A florist who was unwittingly featured in an Isis propaganda magazine calling on supporters to “shed the blood of disbelievers” has spoken of his shock.
A photo of Steve "The Flower Man" Leyland smiling at his flower stall in Cheshire appeared in the terrorist group’s new Rumiyah magazine with the caption: “Even the blood of a merry Crusader citizen selling flowers to passerby [sic].”
The 64-year-old was not aware the image – apparently taken from his website – had been used until he was contacted by journalists and interviewed by counter-terror police.
“It has come as a bit of a shock,” Mr Leyland told The Times, listing David Beckham among the clientele at his flower stall in Wilmslow.
“When I was first contacted I thought it was a wind-up. I really don’t know what to do.
“I’m not scared but I am concerned that the photo is in this magazine. I don’t know any jihadis. My customers are the Alderley Edge crowd, footballers’ wives and those sort of people.”
Mr Leyland declined to comment when contacted by The Independent.
His photo accompanied an article calling for more lone wolf attacks in the West, which have increased in intensity as Isis continues to lose swathes of territory in Iraq and Syria.
It urged followers living in the “land of disbelief” to kill non-Muslims as a “form of worship to Allah” and designated the atrocities halal, meaning permitted under Islam.
“This includes the businessman riding to work in a taxicab, the young adults engaged in sports activities in the park, and the old man waiting in line to buy a sandwich,” it continued.
“Indeed, even the blood of the kafir [infidel] street vendor selling flowers to those passing by is halal to shed… all kuffar [infidels] who are not under the covenant of dhimmah [protection under the ‘caliphate’] are fair game.“
Rumiyah, meaning Rome in Arabic, was released for the first time on Monday night to target potential jihadists in languages including English, French, German, Indonesian, Turkish, Russian, Pashto and Uyghur.
The digital magazine used the same format, rhetoric and style as Isis’ Dabiq propaganda magazine, sparking speculation that it could be a shorter and cheaper replacement created by the group’s official media agency.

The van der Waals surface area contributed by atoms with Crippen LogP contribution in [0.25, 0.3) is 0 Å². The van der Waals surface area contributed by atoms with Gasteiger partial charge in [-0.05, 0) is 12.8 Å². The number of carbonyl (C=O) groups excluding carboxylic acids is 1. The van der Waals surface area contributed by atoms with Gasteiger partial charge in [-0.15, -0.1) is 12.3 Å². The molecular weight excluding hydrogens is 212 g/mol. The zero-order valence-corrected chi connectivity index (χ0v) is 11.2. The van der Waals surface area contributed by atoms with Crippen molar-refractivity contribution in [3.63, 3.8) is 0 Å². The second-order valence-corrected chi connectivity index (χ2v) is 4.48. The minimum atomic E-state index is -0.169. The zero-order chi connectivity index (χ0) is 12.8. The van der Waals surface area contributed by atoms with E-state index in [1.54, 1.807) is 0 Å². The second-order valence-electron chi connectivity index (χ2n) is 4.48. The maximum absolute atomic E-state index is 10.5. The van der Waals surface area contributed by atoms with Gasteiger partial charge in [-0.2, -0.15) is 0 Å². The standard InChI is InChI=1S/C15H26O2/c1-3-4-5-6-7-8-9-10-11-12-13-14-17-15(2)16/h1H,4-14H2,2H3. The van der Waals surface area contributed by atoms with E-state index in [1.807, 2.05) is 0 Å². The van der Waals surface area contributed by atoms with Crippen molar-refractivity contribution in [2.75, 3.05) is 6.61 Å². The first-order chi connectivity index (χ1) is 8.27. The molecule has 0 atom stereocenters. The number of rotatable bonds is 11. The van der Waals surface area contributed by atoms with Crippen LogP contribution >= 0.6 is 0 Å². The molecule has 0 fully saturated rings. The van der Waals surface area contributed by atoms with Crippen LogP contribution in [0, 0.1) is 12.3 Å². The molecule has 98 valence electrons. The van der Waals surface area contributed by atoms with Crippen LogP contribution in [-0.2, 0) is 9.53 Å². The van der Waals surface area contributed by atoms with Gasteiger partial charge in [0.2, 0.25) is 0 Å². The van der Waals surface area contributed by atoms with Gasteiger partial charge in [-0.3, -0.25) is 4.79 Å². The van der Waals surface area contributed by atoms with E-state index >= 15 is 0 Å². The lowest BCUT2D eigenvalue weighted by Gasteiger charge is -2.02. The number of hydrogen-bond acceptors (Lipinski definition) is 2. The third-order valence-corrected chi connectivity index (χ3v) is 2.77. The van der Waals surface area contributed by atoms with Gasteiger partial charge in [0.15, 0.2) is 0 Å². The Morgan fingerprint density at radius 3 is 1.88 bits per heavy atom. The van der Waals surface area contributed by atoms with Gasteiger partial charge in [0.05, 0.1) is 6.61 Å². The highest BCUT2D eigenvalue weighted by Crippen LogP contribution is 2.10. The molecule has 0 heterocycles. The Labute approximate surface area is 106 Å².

Nikita Malik, a senior researcher from the Quilliam Foundation, said the terrorist group seemed to be moving towards a more co-ordinated propaganda strategy.
“It seems more a strategy of translating material from other Isis publications in multiple languages than writing different material for different audiences,” she told The Independent.
“There could also be significance in the move from Dabiq [in Syria] to Rome but that remains to be seen in future issues.
“This obsession with regions and place names is very historical but Isis’ final goal is the same – a final battle between Islam and the West.”
Rumiyah included eulogies to its second-in-command and spokesman Abu Muhammad Al-Adnani, who was killed in an air strike, as well as commemorations to an Isis fighter from Australia, Ezzit Raad, who had been questioned but freed before he escaped to Syria.
The killing of Adnani, considered a “major blow” for the group, came after his speeches urging terror attacks in the West were linked to a series of atrocities including the Orlando nightclub shooting and Nice attack.
Isis is facing unprecedented military pressure on its strongholds, with Turkish-backed rebels joining the assault on its territory in Syria, security forces mounting a key advance on its de-facto Iraqi capital of Mosul and Libyan government forces closing in on Sirte.
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